Sole Survivor of Alice Case/§101
We only know of one case where a patent seemingly withstood challenge from Alice Case/§101 in recent weeks. This is about US patent number 6,963,859 and it’s quite a rare case where software patents are successfully defended in court. Patent lawyers, understandably, always latch on to such rulings and hype them up (endless jubilation and repetition). Patent profiteers try to sell the impression that all is fine and dandy for software patents. They are cherry-picking for their desired bias.
Let’s look at what patent lawyers have had to say about the status quo in recent weeks.
What Patent Lawyers (Profiteers) Are Saying
“Maybe they would rather not pay attention or remain in denial over the facts, or the statistically-meaningful number of rulings against software patents since Alice (2014).”The spin from patent lawyers is very much expected. Asking them about the situation here is like asking companies which manufacture weapons about the state of war (or peace) in some countries where weapon sales are imminent, possible, or at risk. Patents are the armament equivalent in the field of patent litigation.
“Value of software patents has fallen by 80% since SCOTUS decisions in Mayo and Alice,” wrote one ‘IP’-centric account at IPO Annual Meeting (#IPOAM15). Another, from IAM's patent maximalists, said: “No surprise that it’s standing room only for #IPOAM15 session on software post-Alice and Oracle” (the case of Oracle has been covered here too).
In short, patent lawyers try to deny the importance of Alice. There are some exceptions to this, but they are few. Here we have “Hawley Troxell partner Brad Frazer, with contributions from Hawley Troxell Patent Group Chair Phil McKay and patent attorney Allison Parker,” going with the dramatic headline “Software patents are dead! Long live software patents!” The article is in fact in favour of software patents and claims that they are far from dead. Here is the punchline: “So the next time you hear or read that software patents are dead because of Alice, think of young King Tommen and remember that a good experienced software patent attorney can still do much to obtain patent protection for your software-based inventions.”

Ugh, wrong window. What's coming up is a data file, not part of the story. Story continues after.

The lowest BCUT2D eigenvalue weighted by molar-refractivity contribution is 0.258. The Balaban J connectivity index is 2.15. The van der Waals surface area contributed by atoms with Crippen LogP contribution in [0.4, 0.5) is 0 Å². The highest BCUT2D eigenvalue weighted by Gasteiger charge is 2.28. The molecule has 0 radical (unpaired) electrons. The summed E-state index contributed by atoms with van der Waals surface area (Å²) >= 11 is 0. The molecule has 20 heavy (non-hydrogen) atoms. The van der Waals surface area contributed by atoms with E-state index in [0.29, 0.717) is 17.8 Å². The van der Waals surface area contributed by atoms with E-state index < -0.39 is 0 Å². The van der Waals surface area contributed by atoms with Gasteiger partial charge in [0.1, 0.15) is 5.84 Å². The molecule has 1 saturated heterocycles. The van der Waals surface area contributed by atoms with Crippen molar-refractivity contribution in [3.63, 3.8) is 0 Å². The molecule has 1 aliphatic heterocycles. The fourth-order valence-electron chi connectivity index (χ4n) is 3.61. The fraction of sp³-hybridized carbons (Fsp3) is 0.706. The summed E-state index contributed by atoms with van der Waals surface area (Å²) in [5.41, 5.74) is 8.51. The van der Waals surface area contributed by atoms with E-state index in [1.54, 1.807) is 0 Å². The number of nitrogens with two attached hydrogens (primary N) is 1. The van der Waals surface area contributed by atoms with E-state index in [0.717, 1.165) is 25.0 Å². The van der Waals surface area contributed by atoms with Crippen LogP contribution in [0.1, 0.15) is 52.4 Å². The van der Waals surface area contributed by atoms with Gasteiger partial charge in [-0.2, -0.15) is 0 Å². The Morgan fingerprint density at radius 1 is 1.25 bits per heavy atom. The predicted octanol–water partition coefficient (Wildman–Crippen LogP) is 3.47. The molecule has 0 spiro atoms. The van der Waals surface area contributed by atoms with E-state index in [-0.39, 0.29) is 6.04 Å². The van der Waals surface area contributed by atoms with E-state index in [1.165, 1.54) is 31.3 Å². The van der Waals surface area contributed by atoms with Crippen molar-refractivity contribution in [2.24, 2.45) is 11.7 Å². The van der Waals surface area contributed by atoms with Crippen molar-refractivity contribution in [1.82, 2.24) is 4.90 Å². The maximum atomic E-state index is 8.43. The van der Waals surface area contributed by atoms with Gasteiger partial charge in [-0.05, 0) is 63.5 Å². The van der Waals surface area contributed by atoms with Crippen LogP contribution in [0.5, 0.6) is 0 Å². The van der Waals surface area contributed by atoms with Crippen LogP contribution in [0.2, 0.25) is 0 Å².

“It’s sometimes referred to as cognitive dissonance.”It doesn’t seem as though they have been paying attention. Maybe they would rather not pay attention or remain in denial over the facts, or the statistically-meaningful number of rulings against software patents since Alice (2014). It’s sometimes referred to as cognitive dissonance.
Here we have proponents of software patents who are also patent lawyers admitting (in the headline even) that “Statistics show Alice PTAB interpretation not favorable to patent applicants”. To quote some relevant parts: “The United States Supreme Court is commonly known to resolve difficult issues of law. Yet, Alice v. CLS Bank[ii], last year’s unanimous Supreme Court decision, has caused confusion about whether computer-implemented business methods and software innovations are patentable under 35 U.S.C. §101. The question of patentability of software-related innovations – even those involving merely implementations of business-related innovations – seemed settled after State Street v. Signature Financial[iii], the Court of Appeals for the Federal Circuit’s 1998 decision[iv].
“After State Street, the U.S. Patent & Trademark Office (USPTO) granted thousands of patents related to computer-implemented business methods and software.[v] Simultaneously. America experienced an explosion of growth in e-commerce, Internet, and mobile phone technologies. Nonetheless, without even mentioning the terms “business method” or “software,”[vi] Alice has upended the understanding that computer-implemented business method innovations and software innovations are patentable under §101. One veteran litigation attorney starkly stated that the decision left us with the question of “[a]re software patents dead?”[vii] The Federal Circuit’s decisions after Alice have not provided much clear guidance to answer this question.”
“To say that software patents are as potent as ever before is to shamelessly lie.”The author says that the USPTO “granted thousands of patents related to computer-implemented business methods and software.” But how does the number relate/compare to previous years? There was a reported slowdown in litigation, application, etc. To say that software patents are as potent as ever before is to shamelessly lie.